Concerns Arise Over Republican Nominee’s Former Payday Loan Career
Inside Subprime: Oct 2, 2018
By Lindsay Frankel
Bob Stefanowski, Republican nominee for governor in Connecticut, has received criticism over his last employer, a payday loan company. His firm offered short-term, high-interest loans that are illegal in Connecticut and many other states. (For more information on the state-by-state subprime lending landscape, check out all of our Subprime Reports.) Before Stefanowski took over as chief executive officer in mid-2014, the company’s predatory lending practices included fraudulent car loans to U.S. military personnel.
While running the lender, Stefanowski brought in socially-minded executives like Luz Urrutia, who co-founded a bank intended to serve minorities. She is now the chief executive of a non-profit lender geared towards educating consumers about fringe financial services. Stefanowski also involved academics, industry executives, and consumer advocates dedicated to finding a way to profit from payday lending without exploiting the poor.
While payday loans are marketed as emergency access to cash, most people use them for everyday expenses, and the interest rates and fees can trap borrowers in debt. Payday loans carry an average APR of 400%.
“I’m not advocating anything like what payday lenders have done historically,” Stefanowski told the CT Mirror. But he maintains that payday lenders are capable of socially responsible business practices. And his intention in taking the job at the lender was to make sweeping changes. In 2016, he joined meetings in Washington about the payday lending industry to pose the question, “What’s the best way to get these guys out of the cycle of debt?”
Urrutia praised Stefanowski for his attempts at innovation. “It was a really incredible and powerful meeting. People were really impressed that Bob and the team brought all these groups together to follow their input,” she said. “There were all my relationships that I’ve had over the years. I would’ve never brought all of those people in if I had an inch of doubt about what Bob was trying to do. It came from a place of honesty.”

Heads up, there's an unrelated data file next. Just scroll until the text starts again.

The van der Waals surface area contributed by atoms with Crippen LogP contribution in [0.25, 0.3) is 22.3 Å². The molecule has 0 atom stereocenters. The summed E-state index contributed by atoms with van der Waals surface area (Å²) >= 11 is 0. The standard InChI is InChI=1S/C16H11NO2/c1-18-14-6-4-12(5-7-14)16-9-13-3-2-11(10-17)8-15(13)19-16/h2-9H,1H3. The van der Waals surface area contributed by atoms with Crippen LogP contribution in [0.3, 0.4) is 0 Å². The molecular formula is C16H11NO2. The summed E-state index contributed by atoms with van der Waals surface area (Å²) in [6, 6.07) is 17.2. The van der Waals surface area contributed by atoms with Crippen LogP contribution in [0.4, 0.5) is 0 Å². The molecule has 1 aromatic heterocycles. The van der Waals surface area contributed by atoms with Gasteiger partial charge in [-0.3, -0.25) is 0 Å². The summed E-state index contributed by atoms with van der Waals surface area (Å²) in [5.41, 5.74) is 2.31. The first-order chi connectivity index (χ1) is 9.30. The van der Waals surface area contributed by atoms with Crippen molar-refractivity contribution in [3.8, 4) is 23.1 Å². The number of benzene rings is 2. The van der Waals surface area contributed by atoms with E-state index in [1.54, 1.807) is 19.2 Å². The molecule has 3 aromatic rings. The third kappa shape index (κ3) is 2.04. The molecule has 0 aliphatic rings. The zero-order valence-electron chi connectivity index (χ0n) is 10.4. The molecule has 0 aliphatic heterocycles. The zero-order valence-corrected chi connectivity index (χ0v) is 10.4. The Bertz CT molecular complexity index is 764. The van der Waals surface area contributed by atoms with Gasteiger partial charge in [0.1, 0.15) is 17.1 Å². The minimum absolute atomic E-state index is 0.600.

Rep. Matt Lesser, Democratic co-chair of the legislature’s Banks Committee, does not believe Stefanowski’s intentions translated into responsible loan products. He said that even newer loan products introduced by the firm would be prohibited by usury laws in Connecticut. “Frankly, it’s a deplorable way of making your fortune,” Lesser said. “The fact this guy got rich off desperately poor people is scandalous.”
Regardless of Stefanowski’s goals, his previous work with the loan provider has become an issue in his campaign, as Democratic nominee Ned Lamont has run ads that assert “Bob Stefanowski profited from predatory loans to service members.” The statement is problematic because these claims were resolved prior to Stefanowski’s involvement with the company. Stefanowski’s lending firm settled with the Consumer Financial Protection Bureau before Stefanowski took over as CEO. And Stefanowski’s compensation is uncertain, since he has neglected to release his tax returns.
While Stefanowski claims to have made valuable attempts to introduce safer payday lending products, the extent of his success remains unclear, and his involvement with the disreputable payday lending industry still raises concerns for many voters.